The literature indicates sociospatial inequality is increasing in the GTHA (Hulchanski, 2010). If we are to make headway at reversing it then we need to begin with defining what equity is, and how it can be measured. Transit investments, by their very nature, have consequences beyond capital (rolling stock, terminals) and the operations (routes, headways) they support. They also build cities, enable communities, and empower individuals to participate in society’s opportunities more fully. Correspondingly, we refer to “transit equity” – also called “transit justice” about which there is a large literature, and “fairness” – as the fair distribution of the benefits and costs in a manner that is responsive to the social and economic needs of the most number of residents, and especially those most vulnerable.
We begin with exploring the fact that there are winners and losers. Deciding transit infrastructure priorities – lines, technologies, station locations, service frequencies, budgets – preordains those who stand to win and lose from those decisions. Our international review of jurisdictions and literatures points to historical and politically-reinforced transit path dependencies in Toronto and other major metropolitan centres: investments in lines and stations – almost always rail – tend to favour the influential power elites of the region, and thereby reinforce pre-existing socio-spatial inequities. In short, transit investments have tended to benefit areas that are already doing well, while not changing the prospects for areas that are not.
There are multi-scalar processes that manifest spatially in the suburbs that are essential to the metabolism of the urban region, and to connect the region to global circuits. However, these processes serve to fragment and segregate suburban areas both from each other and the central core. Importantly, the fragmentation is happening in governance as well, with the rise of the private sector and the retreat of senior governments. Social inequity has a physical form that can be identified geographically. Taking a nuanced view of suburbs, such as considering the “inbetween” spaces bypassed by prime circuit flows, helps to dispel the North American stereotype of a monolithic, middle-class landscape [Bou96].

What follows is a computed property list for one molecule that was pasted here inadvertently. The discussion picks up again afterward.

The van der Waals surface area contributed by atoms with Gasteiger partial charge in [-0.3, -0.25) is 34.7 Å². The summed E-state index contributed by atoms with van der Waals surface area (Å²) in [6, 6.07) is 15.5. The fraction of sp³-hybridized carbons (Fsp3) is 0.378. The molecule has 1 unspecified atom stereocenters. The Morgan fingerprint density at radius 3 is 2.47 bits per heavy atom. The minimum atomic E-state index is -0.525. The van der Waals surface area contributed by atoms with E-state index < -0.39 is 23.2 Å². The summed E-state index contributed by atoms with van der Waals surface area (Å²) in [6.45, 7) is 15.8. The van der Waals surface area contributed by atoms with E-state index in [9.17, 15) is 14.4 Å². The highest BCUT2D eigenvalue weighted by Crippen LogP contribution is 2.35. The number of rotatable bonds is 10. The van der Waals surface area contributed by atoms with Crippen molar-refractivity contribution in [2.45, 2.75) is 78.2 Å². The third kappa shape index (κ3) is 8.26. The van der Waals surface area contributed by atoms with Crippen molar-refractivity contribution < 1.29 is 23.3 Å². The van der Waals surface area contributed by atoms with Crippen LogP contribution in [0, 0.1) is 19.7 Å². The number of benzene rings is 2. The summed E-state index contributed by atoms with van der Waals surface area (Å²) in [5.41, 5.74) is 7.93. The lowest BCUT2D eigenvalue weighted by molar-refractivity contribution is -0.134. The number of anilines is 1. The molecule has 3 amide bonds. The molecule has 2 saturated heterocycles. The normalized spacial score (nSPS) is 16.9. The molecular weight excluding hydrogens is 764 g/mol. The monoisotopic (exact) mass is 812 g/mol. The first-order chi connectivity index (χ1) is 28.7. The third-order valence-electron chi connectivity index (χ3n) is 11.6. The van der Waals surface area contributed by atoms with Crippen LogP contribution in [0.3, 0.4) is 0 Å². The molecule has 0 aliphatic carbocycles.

Further compounding the win-lose nature of transit investments is gentrification, which redirects economic and social benefits of transit infrastructure back in favour of those with the means to locate near the best services. Most often, white and more affluent residents are the beneficiaries. This stratification of transit benefits further marginalizes disadvantaged groups, who are most often non-white, and, as our research shows, increasingly “women of colour.” More broadly, transit inequity is correlated with, and compounded by: class; location (centre versus suburb); ethnicity and racialization; age, and (dis)ability.
How do we shift from “picking winners” to creating equity? Interventions, whether top-down or bottom-up or combinations thereof, are required to more equitably distribute the public benefits of public transit investments – including, but not limited to, improved access to employment opportunities and services. Our review reveals that both government- (e.g. Bogotá, TransMilenio) and citizen-led interventions (e.g. Los Angeles, Bus Riders Union) have begun to bring about some degree of transit equity, or at the very least laid claims to it in an emerging public debate around it.